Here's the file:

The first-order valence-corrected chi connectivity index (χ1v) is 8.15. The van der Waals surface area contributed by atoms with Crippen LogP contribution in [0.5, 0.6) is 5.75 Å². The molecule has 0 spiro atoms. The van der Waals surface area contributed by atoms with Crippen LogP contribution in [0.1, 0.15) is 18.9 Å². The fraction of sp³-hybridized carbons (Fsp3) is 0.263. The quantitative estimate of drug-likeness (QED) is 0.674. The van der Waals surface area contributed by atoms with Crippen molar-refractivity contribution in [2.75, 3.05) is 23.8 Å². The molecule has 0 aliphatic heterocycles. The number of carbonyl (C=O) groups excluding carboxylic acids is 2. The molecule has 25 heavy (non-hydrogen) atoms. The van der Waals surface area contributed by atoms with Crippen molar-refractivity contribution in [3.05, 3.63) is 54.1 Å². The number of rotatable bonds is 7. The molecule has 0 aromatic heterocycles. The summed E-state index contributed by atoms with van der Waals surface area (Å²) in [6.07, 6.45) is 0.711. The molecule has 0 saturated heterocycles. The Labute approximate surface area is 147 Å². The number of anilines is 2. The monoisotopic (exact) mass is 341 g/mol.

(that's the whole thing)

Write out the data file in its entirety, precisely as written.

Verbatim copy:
The first-order valence-corrected chi connectivity index (χ1v) is 8.15. The van der Waals surface area contributed by atoms with Crippen LogP contribution in [0.5, 0.6) is 5.75 Å². The molecule has 0 spiro atoms. The van der Waals surface area contributed by atoms with Crippen LogP contribution in [0.1, 0.15) is 18.9 Å². The fraction of sp³-hybridized carbons (Fsp3) is 0.263. The quantitative estimate of drug-likeness (QED) is 0.674. The van der Waals surface area contributed by atoms with Crippen molar-refractivity contribution in [2.75, 3.05) is 23.8 Å². The molecule has 0 aliphatic heterocycles. The number of carbonyl (C=O) groups excluding carboxylic acids is 2. The molecule has 25 heavy (non-hydrogen) atoms. The van der Waals surface area contributed by atoms with Crippen molar-refractivity contribution in [3.05, 3.63) is 54.1 Å². The number of rotatable bonds is 7. The molecule has 0 aromatic heterocycles. The summed E-state index contributed by atoms with van der Waals surface area (Å²) in [6.07, 6.45) is 0.711. The molecule has 0 saturated heterocycles. The Labute approximate surface area is 147 Å². The number of anilines is 2. The monoisotopic (exact) mass is 341 g/mol.